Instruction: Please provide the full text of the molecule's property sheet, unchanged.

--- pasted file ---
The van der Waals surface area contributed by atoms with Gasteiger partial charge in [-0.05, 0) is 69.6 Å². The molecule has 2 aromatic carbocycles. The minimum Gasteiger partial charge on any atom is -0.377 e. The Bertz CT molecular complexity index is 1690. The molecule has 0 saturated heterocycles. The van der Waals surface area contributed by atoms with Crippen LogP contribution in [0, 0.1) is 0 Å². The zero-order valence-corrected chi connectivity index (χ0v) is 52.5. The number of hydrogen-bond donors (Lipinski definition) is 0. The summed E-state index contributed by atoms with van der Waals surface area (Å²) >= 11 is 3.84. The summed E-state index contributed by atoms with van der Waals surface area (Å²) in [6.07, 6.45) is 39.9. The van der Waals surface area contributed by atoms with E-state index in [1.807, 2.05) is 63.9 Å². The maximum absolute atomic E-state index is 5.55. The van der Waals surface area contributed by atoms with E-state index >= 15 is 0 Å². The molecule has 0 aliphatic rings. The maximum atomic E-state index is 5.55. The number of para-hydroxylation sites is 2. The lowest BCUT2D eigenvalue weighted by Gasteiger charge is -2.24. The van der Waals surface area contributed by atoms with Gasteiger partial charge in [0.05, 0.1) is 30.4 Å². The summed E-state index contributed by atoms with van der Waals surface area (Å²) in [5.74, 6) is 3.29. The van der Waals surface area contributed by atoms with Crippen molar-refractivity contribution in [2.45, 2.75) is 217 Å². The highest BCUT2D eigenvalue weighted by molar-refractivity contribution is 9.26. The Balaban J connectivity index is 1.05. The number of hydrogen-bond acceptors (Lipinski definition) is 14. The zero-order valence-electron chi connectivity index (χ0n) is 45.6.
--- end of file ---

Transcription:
The van der Waals surface area contributed by atoms with Gasteiger partial charge in [-0.05, 0) is 69.6 Å². The molecule has 2 aromatic carbocycles. The minimum Gasteiger partial charge on any atom is -0.377 e. The Bertz CT molecular complexity index is 1690. The molecule has 0 saturated heterocycles. The van der Waals surface area contributed by atoms with Crippen LogP contribution in [0, 0.1) is 0 Å². The zero-order valence-corrected chi connectivity index (χ0v) is 52.5. The number of hydrogen-bond donors (Lipinski definition) is 0. The summed E-state index contributed by atoms with van der Waals surface area (Å²) >= 11 is 3.84. The summed E-state index contributed by atoms with van der Waals surface area (Å²) in [6.07, 6.45) is 39.9. The van der Waals surface area contributed by atoms with E-state index in [1.807, 2.05) is 63.9 Å². The maximum absolute atomic E-state index is 5.55. The van der Waals surface area contributed by atoms with E-state index >= 15 is 0 Å². The molecule has 0 aliphatic rings. The maximum atomic E-state index is 5.55. The number of para-hydroxylation sites is 2. The lowest BCUT2D eigenvalue weighted by Gasteiger charge is -2.24. The van der Waals surface area contributed by atoms with Gasteiger partial charge in [0.05, 0.1) is 30.4 Å². The summed E-state index contributed by atoms with van der Waals surface area (Å²) in [5.74, 6) is 3.29. The van der Waals surface area contributed by atoms with Crippen molar-refractivity contribution in [2.45, 2.75) is 217 Å². The highest BCUT2D eigenvalue weighted by molar-refractivity contribution is 9.26. The Balaban J connectivity index is 1.05. The number of hydrogen-bond acceptors (Lipinski definition) is 14. The zero-order valence-electron chi connectivity index (χ0n) is 45.6.